Blue Jays 6 Orioles 5
TORONTO — A former Orioles pitcher helped out a returning Blue Jays starter in Toronto’s 6-5 win over Baltimore on Sunday.
Adam Loewen of Surrey, B.C., used his first major-league home run to give the Blue Jays a 5-5 tie against his former team, setting the stage for Toronto’s win on Jose Bautista’s sacrifice fly.
Loewen — who was a starting pitcher with the Orioles for three years — started in centre field for the Blue Jays. His seventh-inning solo shot took Dustin McGowan off the hook for the loss in his first major-league start since July 8, 2008.
Bautista’s sacrifice fly later in the inning put the Blue Jays into the lead to stay as they won the rubber match of the three-game series.
Joel Carreno (1-0) pitched the top of the seventh to earn his first major-league win and Frank Francisco earned his 14th save.
Loewen’s homer over the centre-field fence against Tommy Hunter (3-4) was one of the biggest moments of his baseball career.
“Right up there with the World Baseball Classic (in 2006) when we (Canada) beat the U.S.,” Loewen said. “That was my biggest moment until now just because I went from high-A ball and I was pitching against (Derek) Jeter, (Mark) Teixeira, Ken Griffey, guys I grew up idolizing.
“That was probably more exciting but this feels good too.”
Loewen was drafted by the Orioles in the first round as a left-handed pitcher. He was 8-8 with a 5.38 earned-run average in 35 games with Baltimore from 2006-2008. But two stress fractures in his elbow forced him into becoming an outfielder, a position that led him to the Blue Jays.
“I know so many of the guys over there, it was special to do it against them,” Loewen said. “The fans at the Rogers Centre are pretty loud and I think hitting a home run compared to striking somebody out, it’s a lot louder and a lot better feeling.”
McGowan allowed four runs on three hits and five walks in three innings.
Manager John Farrell wasn’t surprised McGowan did not appear as sharp as he needed to be.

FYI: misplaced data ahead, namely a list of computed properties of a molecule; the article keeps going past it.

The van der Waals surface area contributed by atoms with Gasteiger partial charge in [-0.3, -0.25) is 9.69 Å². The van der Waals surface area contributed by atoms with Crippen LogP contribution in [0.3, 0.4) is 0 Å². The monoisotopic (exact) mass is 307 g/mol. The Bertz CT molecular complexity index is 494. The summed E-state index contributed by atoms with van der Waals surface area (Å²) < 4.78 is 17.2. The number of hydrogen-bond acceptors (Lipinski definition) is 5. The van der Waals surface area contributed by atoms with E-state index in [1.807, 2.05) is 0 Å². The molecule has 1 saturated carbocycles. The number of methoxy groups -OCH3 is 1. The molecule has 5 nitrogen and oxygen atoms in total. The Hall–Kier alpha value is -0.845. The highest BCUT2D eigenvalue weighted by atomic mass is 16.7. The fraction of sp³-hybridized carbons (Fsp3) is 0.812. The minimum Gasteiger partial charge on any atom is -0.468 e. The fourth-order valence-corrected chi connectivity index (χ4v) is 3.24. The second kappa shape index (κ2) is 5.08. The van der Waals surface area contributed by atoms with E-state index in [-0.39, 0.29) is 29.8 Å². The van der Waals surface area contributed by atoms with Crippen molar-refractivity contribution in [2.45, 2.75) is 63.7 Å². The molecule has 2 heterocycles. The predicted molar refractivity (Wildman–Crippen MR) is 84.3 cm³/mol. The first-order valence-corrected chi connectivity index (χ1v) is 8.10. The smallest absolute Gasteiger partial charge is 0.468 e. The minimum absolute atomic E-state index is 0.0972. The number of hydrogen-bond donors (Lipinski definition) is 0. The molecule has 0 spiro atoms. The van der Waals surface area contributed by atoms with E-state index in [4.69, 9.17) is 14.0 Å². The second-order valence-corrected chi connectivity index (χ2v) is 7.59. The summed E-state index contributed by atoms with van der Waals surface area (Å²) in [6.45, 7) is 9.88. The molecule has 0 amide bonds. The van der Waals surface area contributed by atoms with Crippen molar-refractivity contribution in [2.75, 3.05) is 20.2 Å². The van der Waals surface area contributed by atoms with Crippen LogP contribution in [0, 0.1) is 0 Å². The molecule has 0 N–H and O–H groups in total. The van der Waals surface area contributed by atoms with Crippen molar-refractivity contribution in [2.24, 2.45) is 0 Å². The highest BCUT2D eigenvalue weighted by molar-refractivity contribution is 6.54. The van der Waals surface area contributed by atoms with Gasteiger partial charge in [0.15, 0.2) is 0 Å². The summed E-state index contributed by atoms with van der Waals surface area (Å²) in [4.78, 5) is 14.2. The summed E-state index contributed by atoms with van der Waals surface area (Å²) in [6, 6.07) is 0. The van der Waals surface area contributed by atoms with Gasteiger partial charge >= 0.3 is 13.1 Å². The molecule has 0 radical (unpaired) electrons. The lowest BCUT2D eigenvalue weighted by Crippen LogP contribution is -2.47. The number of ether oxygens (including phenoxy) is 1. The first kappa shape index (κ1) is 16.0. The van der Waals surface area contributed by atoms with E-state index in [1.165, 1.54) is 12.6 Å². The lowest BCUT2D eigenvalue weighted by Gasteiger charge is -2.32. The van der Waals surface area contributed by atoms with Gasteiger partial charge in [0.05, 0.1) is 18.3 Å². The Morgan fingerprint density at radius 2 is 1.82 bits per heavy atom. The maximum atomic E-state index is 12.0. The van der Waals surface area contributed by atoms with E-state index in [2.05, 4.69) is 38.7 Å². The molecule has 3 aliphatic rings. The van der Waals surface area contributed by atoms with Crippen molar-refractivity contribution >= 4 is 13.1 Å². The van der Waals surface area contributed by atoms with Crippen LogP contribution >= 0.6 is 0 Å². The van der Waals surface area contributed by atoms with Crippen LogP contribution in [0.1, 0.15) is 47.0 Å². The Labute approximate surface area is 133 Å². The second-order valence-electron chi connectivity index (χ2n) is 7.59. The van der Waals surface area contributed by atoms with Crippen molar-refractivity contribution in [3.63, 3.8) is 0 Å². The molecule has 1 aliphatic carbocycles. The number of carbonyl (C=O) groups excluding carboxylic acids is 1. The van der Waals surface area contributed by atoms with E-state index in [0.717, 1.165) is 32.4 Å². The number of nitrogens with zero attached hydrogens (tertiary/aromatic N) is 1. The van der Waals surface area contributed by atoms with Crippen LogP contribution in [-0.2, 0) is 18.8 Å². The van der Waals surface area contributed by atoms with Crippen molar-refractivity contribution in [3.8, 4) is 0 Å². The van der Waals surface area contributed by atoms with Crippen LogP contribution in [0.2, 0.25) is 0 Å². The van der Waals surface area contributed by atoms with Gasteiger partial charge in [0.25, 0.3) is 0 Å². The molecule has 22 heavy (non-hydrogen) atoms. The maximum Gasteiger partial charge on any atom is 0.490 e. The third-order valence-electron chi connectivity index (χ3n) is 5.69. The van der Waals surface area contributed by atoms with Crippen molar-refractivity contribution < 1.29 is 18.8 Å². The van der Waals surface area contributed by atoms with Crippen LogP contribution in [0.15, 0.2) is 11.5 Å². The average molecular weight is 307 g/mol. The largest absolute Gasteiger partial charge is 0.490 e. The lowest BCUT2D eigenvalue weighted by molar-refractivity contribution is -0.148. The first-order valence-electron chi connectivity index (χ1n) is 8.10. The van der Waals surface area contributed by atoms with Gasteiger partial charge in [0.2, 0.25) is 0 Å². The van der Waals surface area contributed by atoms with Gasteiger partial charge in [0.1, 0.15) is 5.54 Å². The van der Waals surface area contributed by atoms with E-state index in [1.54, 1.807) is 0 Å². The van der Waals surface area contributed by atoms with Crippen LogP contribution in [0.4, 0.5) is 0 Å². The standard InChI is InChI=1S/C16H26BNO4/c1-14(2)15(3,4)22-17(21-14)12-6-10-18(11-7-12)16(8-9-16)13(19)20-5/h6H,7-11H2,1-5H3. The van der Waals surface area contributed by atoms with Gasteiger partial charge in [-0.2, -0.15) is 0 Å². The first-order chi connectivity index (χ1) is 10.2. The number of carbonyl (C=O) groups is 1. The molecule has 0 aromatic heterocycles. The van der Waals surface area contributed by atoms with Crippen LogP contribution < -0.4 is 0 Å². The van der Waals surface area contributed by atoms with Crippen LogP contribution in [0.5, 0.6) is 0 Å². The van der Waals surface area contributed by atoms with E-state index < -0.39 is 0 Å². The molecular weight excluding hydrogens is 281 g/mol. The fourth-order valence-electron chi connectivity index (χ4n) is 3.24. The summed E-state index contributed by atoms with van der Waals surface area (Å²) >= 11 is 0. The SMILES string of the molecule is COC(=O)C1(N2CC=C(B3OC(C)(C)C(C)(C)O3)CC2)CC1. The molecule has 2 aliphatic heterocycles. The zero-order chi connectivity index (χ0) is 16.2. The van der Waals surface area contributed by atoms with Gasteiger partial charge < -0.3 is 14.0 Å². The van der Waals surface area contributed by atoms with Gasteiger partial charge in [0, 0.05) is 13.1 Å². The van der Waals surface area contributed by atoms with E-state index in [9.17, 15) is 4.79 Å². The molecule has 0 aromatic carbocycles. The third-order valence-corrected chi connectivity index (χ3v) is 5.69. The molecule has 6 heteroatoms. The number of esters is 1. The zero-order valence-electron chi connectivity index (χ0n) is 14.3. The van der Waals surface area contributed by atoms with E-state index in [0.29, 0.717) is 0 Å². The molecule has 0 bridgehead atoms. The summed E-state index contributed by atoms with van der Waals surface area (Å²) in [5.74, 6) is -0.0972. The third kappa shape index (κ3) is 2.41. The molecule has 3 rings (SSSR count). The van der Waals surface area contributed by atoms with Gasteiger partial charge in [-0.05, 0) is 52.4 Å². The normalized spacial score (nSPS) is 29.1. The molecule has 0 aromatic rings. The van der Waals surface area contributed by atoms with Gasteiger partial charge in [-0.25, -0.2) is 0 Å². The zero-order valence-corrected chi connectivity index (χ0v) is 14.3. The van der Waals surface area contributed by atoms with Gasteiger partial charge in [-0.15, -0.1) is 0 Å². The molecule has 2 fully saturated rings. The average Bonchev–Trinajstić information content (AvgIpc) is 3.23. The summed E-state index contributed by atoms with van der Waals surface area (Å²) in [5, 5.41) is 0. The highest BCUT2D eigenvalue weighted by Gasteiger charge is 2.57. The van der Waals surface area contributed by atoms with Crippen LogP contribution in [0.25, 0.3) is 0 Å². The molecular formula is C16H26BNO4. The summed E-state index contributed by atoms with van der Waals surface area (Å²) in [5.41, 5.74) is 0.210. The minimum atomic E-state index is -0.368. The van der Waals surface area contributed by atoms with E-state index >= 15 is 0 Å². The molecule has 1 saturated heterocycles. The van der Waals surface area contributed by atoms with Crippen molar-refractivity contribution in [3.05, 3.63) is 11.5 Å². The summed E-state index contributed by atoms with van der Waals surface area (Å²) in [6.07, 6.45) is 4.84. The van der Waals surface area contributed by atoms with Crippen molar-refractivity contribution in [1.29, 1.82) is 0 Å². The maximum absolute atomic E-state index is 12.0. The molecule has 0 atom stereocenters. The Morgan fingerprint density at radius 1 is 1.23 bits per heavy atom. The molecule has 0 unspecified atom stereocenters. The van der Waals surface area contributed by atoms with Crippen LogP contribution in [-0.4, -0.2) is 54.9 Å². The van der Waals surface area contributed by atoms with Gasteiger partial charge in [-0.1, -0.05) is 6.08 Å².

“And we probably won’t see that to its fullest until next year,” Farrell said. “This is a rehab year, there’s going to be peaks and valleys with arm strength along the way. Some inconsistencies with overall command, now we’re seeing at this level, those might show up a little bit more.”
After coming back from two shoulder surgeries and a long minor-league rehabilitation process, he made his major-league routine with four relief innings against Boston on Tuesday and that outing was encouraging enough to earn him the start.
Loewen has played right and centre field since called up from triple-A Las Vegas last week.
“I think versatility is huge,” he said. “Managers always love guys that can move around late in the game. I can play first base if need be, or move to the corner outfield or even centre. I know it helps the team out when you want to pinch hit or move guys around just give them days off.
“I take pride in my defence just as much as anything else.”
Cooper, who started at first for Toronto with Adam Lind the designated hitter, led off the bottom of the seventh with his second homer of the season to cut Baltimore’s lead to 5-4 before Loewen tied it with a homer to centre.
Mike McCoy followed with a double and Eric Thames singled. Willie Eyre replaced Hunter and Bautista responded by driving in his second run of the game.
“I felt like I was strong,” Hunter said. “Reactions from hitters tell you things. I’ve got to start reading them a little better. Cooper, he hit a pretty good pitch.”
As for the homer by Loewen, Hunter said: “We have the same agent (Michael Moye) so I’m probably going to hear about this for the rest of the time we’re together. But you definitely tip your cap. It’s one of those things, he’s gone through a lot of adversity just in the game of baseball. To come back and be productive in the big leagues not only as a pitcher but as a player, coming back in a different position, is just ridiculous and give him a lot of credit.”